Kelly M. Raney

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The DOL Releases Guidance on the Families First Coronavirus Response Act and the Mandatory Notice Poster

March 26, 2020Client Alert

As we reported in previous client alerts on March 17 and March 19, 2020, the Families First Coronavirus Response Act (the “FFCRA”) requires employers with fewer than 500 employees to provide eligible employees with emergency paid sick leave and expanded rights under the Family and Medical Leave Act (FMLA).

The U.S. Department of Labor (DOL) recently released some guidance on the FFCRA in the form of a Questions and Answers webpage. It also released the poster employers are required to post (or provide to employees), in order to give employees notice of their rights under the FFCRA. While the DOL did not indicate the date by which employers would need to post the notification, it stands to reason that it needs to be posted by April 1, 2020, the effective date of the FFCRA.

Effective Date of the FFCRA is April 1, 2020, through December 31, 2020

Importantly, the DOL has modified the effective date to be Wednesday, April 1, 2020, (not April 2, which had previously been the conventional understanding). The FFCRA is not retroactive. As a result, employers are not required to provide backpay to employees who were on leave for an FFCRA-qualifying reason before April 1. However, if an employer already provided paid leave pursuant to the requirements of the FFCRA before April 1, that leave will not count under the FFCRA.

Emergency Paid Sick Leave and Emergency FMLA Leave

As a reminder, covered employers must provide employees with up to 80 hours of emergency paid sick leave benefits to be used for the following Coronavirus-related absences:

  1. The employee is subject to a federal, state, or local quarantine or isolation order for Coronavirus;
  2. The employee is advised by a health care provider to self-quarantine due to Coronavirus concerns;
  3. The employee is experiencing symptoms of Coronavirus and seeking a medical diagnosis;
  4. The employee is caring for an individual who is under a quarantine or isolation order or has been advised to self-quarantine;
  5. The employee is caring for a child whose school or child care has been closed due to Coronavirus;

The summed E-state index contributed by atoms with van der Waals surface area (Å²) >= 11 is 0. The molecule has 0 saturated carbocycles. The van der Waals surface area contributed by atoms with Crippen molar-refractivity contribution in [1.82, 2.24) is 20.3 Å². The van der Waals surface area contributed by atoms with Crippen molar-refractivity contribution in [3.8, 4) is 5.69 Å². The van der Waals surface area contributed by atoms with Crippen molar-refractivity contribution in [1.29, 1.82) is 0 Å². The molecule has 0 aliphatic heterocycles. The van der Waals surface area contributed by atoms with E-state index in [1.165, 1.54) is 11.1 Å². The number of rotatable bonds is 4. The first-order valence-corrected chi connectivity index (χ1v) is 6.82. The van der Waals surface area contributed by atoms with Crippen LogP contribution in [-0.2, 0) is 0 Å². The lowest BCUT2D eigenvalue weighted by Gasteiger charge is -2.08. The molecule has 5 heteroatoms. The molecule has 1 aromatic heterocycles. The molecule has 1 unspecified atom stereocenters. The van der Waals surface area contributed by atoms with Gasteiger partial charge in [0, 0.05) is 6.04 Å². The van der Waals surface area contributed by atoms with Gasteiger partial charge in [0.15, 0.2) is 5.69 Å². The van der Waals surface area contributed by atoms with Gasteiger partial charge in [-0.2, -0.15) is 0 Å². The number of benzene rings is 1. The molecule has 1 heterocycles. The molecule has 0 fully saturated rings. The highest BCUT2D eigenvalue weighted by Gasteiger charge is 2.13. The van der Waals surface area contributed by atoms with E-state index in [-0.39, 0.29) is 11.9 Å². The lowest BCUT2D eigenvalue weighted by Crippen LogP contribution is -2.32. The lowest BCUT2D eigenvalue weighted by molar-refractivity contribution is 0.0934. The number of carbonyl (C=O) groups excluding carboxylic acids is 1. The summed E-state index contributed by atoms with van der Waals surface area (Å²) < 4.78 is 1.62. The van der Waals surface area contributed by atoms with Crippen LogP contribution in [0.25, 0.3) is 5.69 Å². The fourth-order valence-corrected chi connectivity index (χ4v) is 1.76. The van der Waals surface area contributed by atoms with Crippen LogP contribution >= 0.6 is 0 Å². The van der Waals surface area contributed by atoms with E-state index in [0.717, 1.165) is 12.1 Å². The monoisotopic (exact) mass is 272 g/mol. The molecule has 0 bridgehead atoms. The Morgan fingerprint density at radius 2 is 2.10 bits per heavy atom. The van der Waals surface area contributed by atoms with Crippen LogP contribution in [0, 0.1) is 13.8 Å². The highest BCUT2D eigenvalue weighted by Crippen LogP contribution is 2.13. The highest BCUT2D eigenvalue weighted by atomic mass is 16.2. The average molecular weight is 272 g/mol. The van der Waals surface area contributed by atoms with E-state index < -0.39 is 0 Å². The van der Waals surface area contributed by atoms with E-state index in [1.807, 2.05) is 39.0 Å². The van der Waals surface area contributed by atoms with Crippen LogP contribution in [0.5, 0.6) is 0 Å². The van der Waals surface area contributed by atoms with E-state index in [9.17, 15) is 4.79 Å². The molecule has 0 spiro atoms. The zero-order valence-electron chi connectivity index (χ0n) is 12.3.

6. The employee is experiencing any other substantially similar condition specified by the Secretary of Health and Human Services.

Employees using paid sick leave for purposes (1) through (3) must be paid their “regular rate of pay” (as defined for purposes of calculating overtime compensation), subject to a cap of $511/day and/or $5,110 in the aggregate. Employees using leave for reasons (4) through (6) above must be paid 2/3 of these amounts, subject to a cap of $200 per day and/or $2,000 in the aggregate.

For those employees who take leave pursuant to the expanded FMLA emergency leave (which is applicable only for reason (5)), the first ten days are unpaid (unless the employee substitutes the emergency paid sick leave or other accrued paid time off), but then for the remaining ten weeks, the employee must be paid 2/3 of his or her regular rate of pay, subject to a cap of $200 per day and $10,000 in the aggregate.

The DOL has made it clear that this leave is in addition to the required California state and local sick leave policies.

Employer Reimbursement and Tax Credit

As we previously mentioned, employers will be able to seek reimbursement and tax credits for emergency paid leave issued under the FFCRA. The IRS set up an informational page about this.

Mandatory Notice to Employees

The FFCRA requires that all employers provide notice to their current employees of the benefits available under this new law. The DOL released a poster for employers to use.

The DOL has also issued guidance about what employers do and do not need to do in connection with providing this notice.

Each covered employer must post a notice of these requirements in a conspicuous place on its premises. Because many employees are telecommuting, the DOL said that an employer may satisfy this requirement by emailing or direct mailing this notice to employees, or posting this notice on an employee information internal or external website.

Employers do not have to provide this notice to employees who were recently laid off or terminated.

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We encourage you to visit Greenberg Glusker’s Coronavirus Resource Center and to contact us with any questions.